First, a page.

Human induced pluripotent stem cells ameliorate hyperoxia-induced lung injury in a mouse model

American Journal of Translational Research, 2020


Hyperoxia-induced lung injury occurs in neonates on oxygen support due to premature birth, often leading to the development of bronchopulmonary dysplasia. Current treatment options have limited effect. The aim of this study was to determine if human induced pluripotent stem cells (iPSCs) and those differentiated to an alveolar-like phenotype (diPSCs) could repair hyperoxia-induced lung damage in a mouse model. Neonatal C57BL6/J mice were separated into two groups and exposed to 75% oxygen over 6 or 14 days. Cell treatments were instilled intra-orally following removal. Controls included hyperoxia, normoxia, and a vehicle. 7 and 14 days post treatment, lungs were extracted and histomorphometric analysis performed. Gene expression of markers mediating inflammation (Tgfβ1, Nfkb1, and Il-6) were investigated. In addition, exosomes from each cell type were isolated and administered as a cell free alternative. There was a significant difference between the mean linear intercept (MLI) in hyperoxic vs. normoxic lungs prior to treatment. No difference existed between the MLI in iPSC-treated lungs vs. normoxic lungs after 6 and 14 days of hyperoxia. For mice exposed to 6 days of hyperoxia, gene expression in iPSC-treated lungs returned to normal 14 days later. At the same time points, diPSCs were not as effective. Exosomes were also not as effective in reversing hyperoxic lung damage as their cellular counterparts. This study highlights the potential benefit of using iPSCs to repair damaged lung tissue through possible modulation of the inflammatory response, leading to novel therapies for acute hyperoxia-induced lung injury and the prevention of bronchopulmonary dysplasia.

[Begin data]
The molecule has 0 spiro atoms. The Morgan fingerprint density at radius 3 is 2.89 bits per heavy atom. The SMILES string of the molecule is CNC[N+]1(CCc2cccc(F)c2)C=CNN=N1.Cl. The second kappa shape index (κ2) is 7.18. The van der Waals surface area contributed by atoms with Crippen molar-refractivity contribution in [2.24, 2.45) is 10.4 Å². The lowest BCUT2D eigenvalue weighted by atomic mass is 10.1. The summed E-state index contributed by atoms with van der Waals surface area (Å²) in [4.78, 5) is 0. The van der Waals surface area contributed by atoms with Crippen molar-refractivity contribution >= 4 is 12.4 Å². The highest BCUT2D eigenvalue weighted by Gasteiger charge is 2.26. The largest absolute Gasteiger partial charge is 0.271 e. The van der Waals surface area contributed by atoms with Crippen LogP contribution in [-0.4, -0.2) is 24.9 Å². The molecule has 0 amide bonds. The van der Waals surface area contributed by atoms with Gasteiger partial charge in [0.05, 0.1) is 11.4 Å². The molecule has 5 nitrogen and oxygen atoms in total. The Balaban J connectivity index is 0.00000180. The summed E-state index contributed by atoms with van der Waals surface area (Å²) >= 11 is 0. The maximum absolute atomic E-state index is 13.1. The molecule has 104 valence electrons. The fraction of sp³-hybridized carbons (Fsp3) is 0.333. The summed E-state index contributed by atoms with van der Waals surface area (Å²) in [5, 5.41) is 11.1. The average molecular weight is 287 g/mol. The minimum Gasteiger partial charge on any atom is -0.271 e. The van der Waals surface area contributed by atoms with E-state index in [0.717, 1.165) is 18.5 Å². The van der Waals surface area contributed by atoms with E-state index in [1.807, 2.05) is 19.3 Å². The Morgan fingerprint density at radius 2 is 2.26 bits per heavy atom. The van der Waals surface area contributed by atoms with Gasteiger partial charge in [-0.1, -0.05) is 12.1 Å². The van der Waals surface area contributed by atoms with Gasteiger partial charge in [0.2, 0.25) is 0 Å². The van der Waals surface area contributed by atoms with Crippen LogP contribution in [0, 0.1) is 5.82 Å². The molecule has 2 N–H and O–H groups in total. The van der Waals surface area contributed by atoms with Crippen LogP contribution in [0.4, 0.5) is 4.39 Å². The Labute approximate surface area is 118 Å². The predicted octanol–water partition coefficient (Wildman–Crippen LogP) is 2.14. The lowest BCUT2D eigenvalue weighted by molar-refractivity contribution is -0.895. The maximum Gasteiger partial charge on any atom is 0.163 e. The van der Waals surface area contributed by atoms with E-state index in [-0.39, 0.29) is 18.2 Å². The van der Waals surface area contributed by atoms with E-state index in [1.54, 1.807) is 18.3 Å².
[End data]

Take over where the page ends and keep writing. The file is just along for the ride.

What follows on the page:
The following conjugated antibodies manufactured by our partner Bioss are featured in this study:




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